Based on the novel of the same name by Keiichiro Hirano, A Man (Aru Otoko) from director Kei Ishikawa (Arc, Gukoroku: Traces of Sin) is billed as a mystery thriller. Despite that label, the film doesn’t really do things like leave hints or clues for the audience to piece together. Instead, it unveils relevant information at its own pace, taking us through a slow-burn story about the power of labels and how it is never too late to choose happiness.

©2022 A Man Production Committee

A Man vs. A Woman

The plot of the movie initially deals with Rie (Sakura Ando), a divorced mother of one who moves back home after the death of her youngest child. She eventually falls in love with Daisuke (Masataka Kubota), a slightly gloomy but ultimately caring new arrival to the town. The two get married, have a child, and create a loving family of four. But then Daisuke dies in a tragic accident, which eventually reveals that he wasn’t in fact Daisuke Taniguchi, the supposed younger brother of an owner of a popular hot spring inn as he claimed. The story then shifts focus to Akira Kido (Satoshi Tsumabuki), a lawyer hired by Rie to discover the identity of the man she shared four years of her life with.

Having two POV characters, unfortunately, hurts the movie because it takes precious screen time away from Ando, who brings everything to the performance. In the relatively short time that we get to see her, Ando masterfully displays seemingly every emotion possible, leaving viewers wanting more from the actress. Tsumabuki does a commendable job and his character is interesting enough but, ultimately, Akira exists primarily to help deliver the film’s message that one’s history or familial circumstances don’t matter. But it’s a role that he has to share with other characters, taking some of the impact from it.

©2022 A Man Production Committee

Looking Underneath the Surface During the Movie’s Big Twist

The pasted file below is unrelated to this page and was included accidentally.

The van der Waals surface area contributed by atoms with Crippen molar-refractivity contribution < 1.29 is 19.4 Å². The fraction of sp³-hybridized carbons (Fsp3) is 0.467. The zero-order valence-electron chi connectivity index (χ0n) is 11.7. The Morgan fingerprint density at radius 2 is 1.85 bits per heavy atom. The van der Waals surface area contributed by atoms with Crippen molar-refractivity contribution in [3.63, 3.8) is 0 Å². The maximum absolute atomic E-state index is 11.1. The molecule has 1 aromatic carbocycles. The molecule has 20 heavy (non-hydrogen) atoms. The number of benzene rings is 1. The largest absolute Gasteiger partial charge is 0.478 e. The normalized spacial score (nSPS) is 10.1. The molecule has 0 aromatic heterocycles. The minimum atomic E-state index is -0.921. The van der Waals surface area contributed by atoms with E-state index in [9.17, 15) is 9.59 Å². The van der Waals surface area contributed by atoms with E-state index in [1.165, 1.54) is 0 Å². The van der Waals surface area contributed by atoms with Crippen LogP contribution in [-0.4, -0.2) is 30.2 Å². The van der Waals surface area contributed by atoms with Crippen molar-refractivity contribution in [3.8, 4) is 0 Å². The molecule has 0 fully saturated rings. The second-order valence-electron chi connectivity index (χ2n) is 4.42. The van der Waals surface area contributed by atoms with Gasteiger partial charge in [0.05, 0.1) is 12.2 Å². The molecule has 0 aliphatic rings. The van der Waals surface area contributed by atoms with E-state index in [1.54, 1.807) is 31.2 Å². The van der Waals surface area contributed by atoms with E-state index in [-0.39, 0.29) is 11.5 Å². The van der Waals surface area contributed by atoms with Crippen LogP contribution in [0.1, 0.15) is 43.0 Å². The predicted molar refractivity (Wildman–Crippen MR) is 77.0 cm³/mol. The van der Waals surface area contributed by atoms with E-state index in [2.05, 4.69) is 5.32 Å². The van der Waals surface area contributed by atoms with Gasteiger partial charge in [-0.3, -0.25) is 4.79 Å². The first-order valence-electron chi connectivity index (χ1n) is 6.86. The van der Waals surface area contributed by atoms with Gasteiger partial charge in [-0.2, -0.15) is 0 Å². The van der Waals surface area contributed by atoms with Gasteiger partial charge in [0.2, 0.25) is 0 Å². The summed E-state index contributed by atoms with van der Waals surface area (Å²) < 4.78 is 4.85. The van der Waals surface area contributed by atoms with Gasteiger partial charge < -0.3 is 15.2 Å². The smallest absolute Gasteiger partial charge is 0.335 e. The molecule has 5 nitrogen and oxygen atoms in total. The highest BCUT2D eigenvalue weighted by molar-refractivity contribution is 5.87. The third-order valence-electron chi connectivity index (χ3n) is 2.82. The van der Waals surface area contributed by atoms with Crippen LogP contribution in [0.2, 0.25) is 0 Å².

In the end, it’s revealed that “Daisuke Taniguchi” was the son of a convicted murderer who changed his identity in order to start anew after people, himself included, could only see his father in him. His struggle is meant to be reflected in Akira, who is a third-generation Zainichi Korean. Akira was born and raised in Japan, speaking only Japanese, but is often made to feel like an outsider because of his heritage. At first, equating the “problem” of having grandparents that hail from another country to being related to someone who brutally stabbed three people to death might sound like, to put it mildly, a carnival of poor taste. Fortunately, the movie seems to draw parallels between the fake Daisuke and Akira primarily to mock anti-Zainichi bigotry and to expose it as thoroughly irrational.

The lesson we’re meant to take away from the movie is that labels that people assign to you don’t matter as long as you’re a good person inside. If that’s all that A Man was, it’d hardly be worth talking about, but the film thankfully also tackles the topic of identity through Rie’s son Yuto (Manato Sakamoto) who has an interesting if short arc about how he’s not sure who he is due to his mother changing their surname following her divorce, remarriage and the revelation that they can’t keep going by Taniguchi anymore. The movie additionally expands on this theme through a look at how society views and treats criminals, which is woven very skillfully into the narrative and never feels forced.

©2022 A Man Production Committee

Choose Happiness

Ultimately, though, what makes A Man a worthwhile watch are its thoughts on the nature of happiness. There is a powerful line in the movie about how the years that “Daisuke” spent with Rie, Yuto and his daughter were “a fact.” They weren’t a lie or an attempt to escape his past or identity. They were happiness manifested in its purest form, which only came after years of sorrow, self-hatred and even self-harm.

Through this, the film tells us it’s never too late to shed the labels imposed on us by society and find true happiness. It might not last long, and it might not be the easiest thing to do, but in the end our lives are our own and they are worth fighting for. In a story that drops a lot of bodies, including those of children, it’s a refreshing message of hope that doesn’t feel saccharine or cliché and helps average the movie out to “pretty good.”

Next time, though, please keep the camera a little while longer on Ando.


A Man is currently being screened in theaters across Japan.